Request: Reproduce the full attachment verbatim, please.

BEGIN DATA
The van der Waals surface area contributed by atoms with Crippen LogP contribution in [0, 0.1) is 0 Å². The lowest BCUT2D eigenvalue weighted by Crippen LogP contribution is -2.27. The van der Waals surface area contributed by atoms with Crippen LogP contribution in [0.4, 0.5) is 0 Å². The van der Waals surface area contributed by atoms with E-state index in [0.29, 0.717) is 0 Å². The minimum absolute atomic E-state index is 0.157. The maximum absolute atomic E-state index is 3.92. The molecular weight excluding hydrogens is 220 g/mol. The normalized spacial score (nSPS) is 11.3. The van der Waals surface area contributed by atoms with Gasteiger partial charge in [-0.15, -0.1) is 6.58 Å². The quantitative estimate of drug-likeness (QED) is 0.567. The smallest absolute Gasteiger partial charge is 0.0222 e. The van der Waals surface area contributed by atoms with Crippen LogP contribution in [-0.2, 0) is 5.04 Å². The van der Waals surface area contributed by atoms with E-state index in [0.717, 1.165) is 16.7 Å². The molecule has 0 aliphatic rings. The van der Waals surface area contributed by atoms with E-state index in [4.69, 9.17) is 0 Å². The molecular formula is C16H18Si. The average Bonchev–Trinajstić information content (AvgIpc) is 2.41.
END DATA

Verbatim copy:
The van der Waals surface area contributed by atoms with Crippen LogP contribution in [0, 0.1) is 0 Å². The lowest BCUT2D eigenvalue weighted by Crippen LogP contribution is -2.27. The van der Waals surface area contributed by atoms with Crippen LogP contribution in [0.4, 0.5) is 0 Å². The van der Waals surface area contributed by atoms with E-state index in [0.29, 0.717) is 0 Å². The minimum absolute atomic E-state index is 0.157. The maximum absolute atomic E-state index is 3.92. The molecular weight excluding hydrogens is 220 g/mol. The normalized spacial score (nSPS) is 11.3. The van der Waals surface area contributed by atoms with Gasteiger partial charge in [-0.15, -0.1) is 6.58 Å². The quantitative estimate of drug-likeness (QED) is 0.567. The smallest absolute Gasteiger partial charge is 0.0222 e. The van der Waals surface area contributed by atoms with Crippen LogP contribution in [-0.2, 0) is 5.04 Å². The van der Waals surface area contributed by atoms with E-state index in [0.717, 1.165) is 16.7 Å². The molecule has 0 aliphatic rings. The van der Waals surface area contributed by atoms with E-state index in [4.69, 9.17) is 0 Å². The molecular formula is C16H18Si. The average Bonchev–Trinajstić information content (AvgIpc) is 2.41.